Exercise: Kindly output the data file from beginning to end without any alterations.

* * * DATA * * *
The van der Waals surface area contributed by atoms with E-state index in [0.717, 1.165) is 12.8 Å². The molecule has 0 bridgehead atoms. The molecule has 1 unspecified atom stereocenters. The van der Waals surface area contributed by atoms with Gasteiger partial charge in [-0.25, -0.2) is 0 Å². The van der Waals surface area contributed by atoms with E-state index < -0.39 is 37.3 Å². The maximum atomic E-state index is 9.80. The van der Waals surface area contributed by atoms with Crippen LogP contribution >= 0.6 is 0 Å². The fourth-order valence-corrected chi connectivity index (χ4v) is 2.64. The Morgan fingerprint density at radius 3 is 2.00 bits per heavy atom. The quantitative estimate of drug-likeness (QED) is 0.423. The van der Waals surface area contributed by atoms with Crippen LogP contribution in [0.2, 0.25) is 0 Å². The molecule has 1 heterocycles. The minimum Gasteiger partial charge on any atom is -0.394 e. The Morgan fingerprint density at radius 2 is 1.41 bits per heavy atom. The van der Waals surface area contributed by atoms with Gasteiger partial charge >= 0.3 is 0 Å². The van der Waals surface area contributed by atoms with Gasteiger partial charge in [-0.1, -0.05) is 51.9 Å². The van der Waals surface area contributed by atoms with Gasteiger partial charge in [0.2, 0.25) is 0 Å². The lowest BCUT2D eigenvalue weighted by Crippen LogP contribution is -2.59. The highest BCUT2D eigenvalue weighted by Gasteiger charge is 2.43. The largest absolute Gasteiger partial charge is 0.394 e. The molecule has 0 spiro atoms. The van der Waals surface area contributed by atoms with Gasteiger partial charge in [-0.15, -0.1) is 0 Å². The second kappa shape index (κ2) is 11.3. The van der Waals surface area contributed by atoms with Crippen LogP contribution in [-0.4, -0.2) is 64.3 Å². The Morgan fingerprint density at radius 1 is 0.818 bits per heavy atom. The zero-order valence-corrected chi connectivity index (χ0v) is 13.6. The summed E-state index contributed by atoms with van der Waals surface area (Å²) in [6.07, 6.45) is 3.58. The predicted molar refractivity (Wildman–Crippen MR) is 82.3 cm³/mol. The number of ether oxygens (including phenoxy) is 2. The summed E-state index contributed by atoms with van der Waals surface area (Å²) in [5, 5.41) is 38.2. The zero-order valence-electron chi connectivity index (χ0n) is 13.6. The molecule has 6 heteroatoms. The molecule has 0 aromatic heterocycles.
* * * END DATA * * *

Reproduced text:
The van der Waals surface area contributed by atoms with E-state index in [0.717, 1.165) is 12.8 Å². The molecule has 0 bridgehead atoms. The molecule has 1 unspecified atom stereocenters. The van der Waals surface area contributed by atoms with Gasteiger partial charge in [-0.25, -0.2) is 0 Å². The van der Waals surface area contributed by atoms with E-state index < -0.39 is 37.3 Å². The maximum atomic E-state index is 9.80. The van der Waals surface area contributed by atoms with Crippen LogP contribution >= 0.6 is 0 Å². The fourth-order valence-corrected chi connectivity index (χ4v) is 2.64. The Morgan fingerprint density at radius 3 is 2.00 bits per heavy atom. The quantitative estimate of drug-likeness (QED) is 0.423. The van der Waals surface area contributed by atoms with Crippen LogP contribution in [0.2, 0.25) is 0 Å². The molecule has 1 heterocycles. The minimum Gasteiger partial charge on any atom is -0.394 e. The Morgan fingerprint density at radius 2 is 1.41 bits per heavy atom. The van der Waals surface area contributed by atoms with Gasteiger partial charge >= 0.3 is 0 Å². The van der Waals surface area contributed by atoms with Gasteiger partial charge in [-0.1, -0.05) is 51.9 Å². The van der Waals surface area contributed by atoms with Gasteiger partial charge in [0.2, 0.25) is 0 Å². The lowest BCUT2D eigenvalue weighted by Crippen LogP contribution is -2.59. The highest BCUT2D eigenvalue weighted by Gasteiger charge is 2.43. The largest absolute Gasteiger partial charge is 0.394 e. The molecule has 0 spiro atoms. The van der Waals surface area contributed by atoms with Gasteiger partial charge in [-0.15, -0.1) is 0 Å². The second kappa shape index (κ2) is 11.3. The van der Waals surface area contributed by atoms with Crippen LogP contribution in [-0.4, -0.2) is 64.3 Å². The Morgan fingerprint density at radius 1 is 0.818 bits per heavy atom. The zero-order valence-corrected chi connectivity index (χ0v) is 13.6. The summed E-state index contributed by atoms with van der Waals surface area (Å²) in [6.07, 6.45) is 3.58. The predicted molar refractivity (Wildman–Crippen MR) is 82.3 cm³/mol. The number of ether oxygens (including phenoxy) is 2. The summed E-state index contributed by atoms with van der Waals surface area (Å²) in [5, 5.41) is 38.2. The zero-order valence-electron chi connectivity index (χ0n) is 13.6. The molecule has 6 heteroatoms. The molecule has 0 aromatic heterocycles.